Can gymnastics be the best therapy availab... - PSP Association

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Can gymnastics be the best therapy available today for PSP?

LuisRodicioRodicio profile image

I submit to you these facts and reflections:

1) Today I found a marriage in which the man has been diagnosed PSP early, 7 months ago. He has taken our experience in gymnastics and speech therapy and applies it with intensity and rigor every day. It even overflows them in dedicated time.

2) A neighbor who suffers from a neurological disease that affects only the legs. It is a "rare" disease in the family of Amyotrophic Lateral Sclerosis. He was given a couple of years to live. In addition to his treatment he does swimming every day (2000 meters). Of this is 12 years ago.

3) I wonder if one of the primary research goal for PSP would be: early diagnosis and specific intensive gymnastics as soon as it is detected.

10 Replies

Sorry. An important detail is missing-

In the case of our friend diagnosed 7 months ago, doctors have said that the disease seems to be stopped.

When my son was DX with Parkinson's (PD), most research supported EXERCISE as a means to slow it's progress. PSP is DIFFERENT than PD, but among PRIME OF LIFE BRAIN DISEASES (PSP, CBD, MSA, FTD, ALS, CTE).

I think the research of exercise and its impact on the "prime of life brain diseases" would be fantastic, however the PHARMA companies are seeking medication solutions because those can be sold....rightfully so, since PHARMA is a BUSINESS not philanthropic endeavor.

My son, who died of PSP, when DX with PD continued his daily walk, until he became fearful with balance challenges.

Luis, when you say gymnastics what do you mean? Regular physical exercise with specific ones for balance and muscle strength? We recently took an online "energy medicine" class in which the instructor has several routines that emphasize the reinforcement of the normal neurological pathways crossing the brain hemispheres and controlling the opposite side of the body as well as following the energetic meridians of Chinese medicine/acupuncture. So far it has just been too much information to assimilate while trying to get a grip on what PSP is and how it is impacting our life already. I started listening to some of the lecture audio segments again while we are visiting our son and family in El Salvador. I wish I had tried to download the videos to the tablet too! It seems some of it is highly unlikely applicable to slowing this down if one is open to the idea.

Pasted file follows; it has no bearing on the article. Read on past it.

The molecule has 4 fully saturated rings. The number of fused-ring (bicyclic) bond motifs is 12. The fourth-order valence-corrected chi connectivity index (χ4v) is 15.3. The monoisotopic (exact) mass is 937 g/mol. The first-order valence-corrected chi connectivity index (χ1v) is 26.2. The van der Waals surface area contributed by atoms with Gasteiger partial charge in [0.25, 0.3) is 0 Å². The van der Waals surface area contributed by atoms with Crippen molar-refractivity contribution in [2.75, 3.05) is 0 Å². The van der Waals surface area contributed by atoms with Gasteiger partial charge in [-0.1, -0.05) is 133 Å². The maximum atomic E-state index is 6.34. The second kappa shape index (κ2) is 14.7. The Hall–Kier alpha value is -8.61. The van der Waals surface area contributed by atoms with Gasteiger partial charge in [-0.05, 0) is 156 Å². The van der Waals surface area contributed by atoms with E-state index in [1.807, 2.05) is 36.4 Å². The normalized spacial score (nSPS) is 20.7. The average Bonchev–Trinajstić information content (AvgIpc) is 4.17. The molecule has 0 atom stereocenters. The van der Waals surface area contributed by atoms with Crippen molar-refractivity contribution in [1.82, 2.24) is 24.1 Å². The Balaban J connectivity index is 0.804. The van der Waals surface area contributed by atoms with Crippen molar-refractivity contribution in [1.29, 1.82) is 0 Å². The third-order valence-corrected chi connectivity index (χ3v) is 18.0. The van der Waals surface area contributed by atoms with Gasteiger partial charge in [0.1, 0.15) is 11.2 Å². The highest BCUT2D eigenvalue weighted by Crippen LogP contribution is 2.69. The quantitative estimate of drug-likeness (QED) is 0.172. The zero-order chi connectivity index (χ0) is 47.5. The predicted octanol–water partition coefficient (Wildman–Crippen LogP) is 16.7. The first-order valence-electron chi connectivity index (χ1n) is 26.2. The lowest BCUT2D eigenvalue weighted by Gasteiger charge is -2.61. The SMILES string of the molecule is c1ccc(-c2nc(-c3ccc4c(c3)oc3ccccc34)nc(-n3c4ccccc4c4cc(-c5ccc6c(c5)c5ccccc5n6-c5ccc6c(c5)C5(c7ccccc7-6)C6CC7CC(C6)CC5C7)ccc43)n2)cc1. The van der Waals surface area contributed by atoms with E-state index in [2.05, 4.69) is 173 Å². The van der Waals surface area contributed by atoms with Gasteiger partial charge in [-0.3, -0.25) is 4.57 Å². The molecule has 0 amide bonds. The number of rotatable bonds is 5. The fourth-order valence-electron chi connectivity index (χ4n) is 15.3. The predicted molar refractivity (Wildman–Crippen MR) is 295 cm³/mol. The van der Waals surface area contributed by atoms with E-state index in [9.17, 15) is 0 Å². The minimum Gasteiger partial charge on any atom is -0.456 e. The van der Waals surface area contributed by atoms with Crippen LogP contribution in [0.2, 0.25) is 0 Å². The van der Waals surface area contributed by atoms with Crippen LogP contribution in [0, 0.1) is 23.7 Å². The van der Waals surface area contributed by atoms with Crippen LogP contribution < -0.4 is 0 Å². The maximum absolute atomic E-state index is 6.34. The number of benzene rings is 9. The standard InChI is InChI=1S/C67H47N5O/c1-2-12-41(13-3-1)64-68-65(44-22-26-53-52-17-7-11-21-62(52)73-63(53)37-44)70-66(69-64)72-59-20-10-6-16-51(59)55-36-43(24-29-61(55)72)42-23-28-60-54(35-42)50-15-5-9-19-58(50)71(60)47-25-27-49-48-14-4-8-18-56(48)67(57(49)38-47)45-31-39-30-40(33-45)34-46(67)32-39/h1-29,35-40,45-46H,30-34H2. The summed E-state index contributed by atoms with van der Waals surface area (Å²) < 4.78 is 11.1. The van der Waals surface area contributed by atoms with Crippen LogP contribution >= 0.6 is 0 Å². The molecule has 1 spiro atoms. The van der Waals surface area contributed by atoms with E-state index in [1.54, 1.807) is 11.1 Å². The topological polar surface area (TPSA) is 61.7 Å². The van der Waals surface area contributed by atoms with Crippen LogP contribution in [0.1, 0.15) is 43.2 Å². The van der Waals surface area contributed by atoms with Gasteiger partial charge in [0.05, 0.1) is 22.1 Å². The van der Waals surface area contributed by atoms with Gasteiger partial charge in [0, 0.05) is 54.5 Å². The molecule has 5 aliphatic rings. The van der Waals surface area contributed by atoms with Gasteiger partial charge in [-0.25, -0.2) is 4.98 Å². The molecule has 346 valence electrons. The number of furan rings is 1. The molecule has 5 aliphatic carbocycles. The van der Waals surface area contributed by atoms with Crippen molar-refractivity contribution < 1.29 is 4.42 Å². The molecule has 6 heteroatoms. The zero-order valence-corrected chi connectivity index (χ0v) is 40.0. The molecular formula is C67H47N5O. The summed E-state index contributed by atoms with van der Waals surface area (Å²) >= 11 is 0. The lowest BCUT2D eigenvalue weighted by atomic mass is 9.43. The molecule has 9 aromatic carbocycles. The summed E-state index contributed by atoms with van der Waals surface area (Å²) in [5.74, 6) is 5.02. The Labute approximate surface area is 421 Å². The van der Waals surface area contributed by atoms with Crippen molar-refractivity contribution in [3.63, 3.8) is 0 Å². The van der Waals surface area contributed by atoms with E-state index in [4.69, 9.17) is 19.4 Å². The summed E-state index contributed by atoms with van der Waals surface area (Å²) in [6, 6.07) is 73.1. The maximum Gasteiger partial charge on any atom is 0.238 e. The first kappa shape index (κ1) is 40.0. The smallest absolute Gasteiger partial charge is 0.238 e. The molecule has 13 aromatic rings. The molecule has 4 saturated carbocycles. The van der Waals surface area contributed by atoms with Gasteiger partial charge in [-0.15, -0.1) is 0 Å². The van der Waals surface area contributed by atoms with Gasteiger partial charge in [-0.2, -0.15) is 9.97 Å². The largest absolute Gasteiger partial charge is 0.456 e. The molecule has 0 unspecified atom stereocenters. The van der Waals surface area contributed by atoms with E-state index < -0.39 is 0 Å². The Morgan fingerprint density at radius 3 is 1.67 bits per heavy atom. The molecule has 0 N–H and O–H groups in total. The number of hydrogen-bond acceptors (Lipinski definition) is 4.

Kathy and Kurt

kandk profile image
kandk in reply to kandk

Oops that was supposed to say highly likely. ...

Yes, it could be defined as: Regular physical exercise with specific ones for balance and muscle strength.

We follow a table of exercises designed by physiotherapists and speech therapists who intend to move the muscles related to locomotion, speech, sight, hands and arms every day.

Gymnastic tables.

- Passive in bed (all days): To move all major muscles and speech therapy exercises as well exercises for ocular muscles.

- Active (helped by 1 or 2 people):

(For a week ago we are trying to alternate the stairs and the walk to avoid an excess of fatigue).

Even days: Go up and down 50 steps.

Odd days: walk 200-300 m.

After passive or active gymnastics she needs to rest at least 30 ' .

The only treatment of any value is exercise. That said for people who’s onset is in the early 60’s or later with no history of physical activity it’s a very difficult things to do. Gymnastics would be very hard on an aged body. Much less demanding exercise is just as beneficial. Anything beats nothing to keep the muscles working.

Ruth is at the stage where she can still able to walk with a rollator. Her balance is really bad as expected. She is doing yoga a few times a week - specifically Iyengar yoga where the emphasis is on trying to get to a specific posture (with the muscles pulling in opposite directions) and holding the posture for a few seconds. I think it is very good for keeping the body flexible and ironing out some of the aches and pains. Also I think it helps to lessen the impact of her falls as she is more flexible (but not much good when she bangs her head on the bath - no damage done to head or bath fortunately!). She does the yoga by herself with a chair for balance if she is doing a standing posture. I arranged a one to one lesson with a teacher to get her started and the teacher then gave her a sheet showing 10 postures to do which she follows each time. Even if you had very limited mobility, you could do each posture to the best of your ability and hopefully over time you should improve. (Until the wretched disease comes up with its next twist of the knife!)

Anyway, I always try to spread the word on the benefit of yoga and do it myself.


Thanks a lot.







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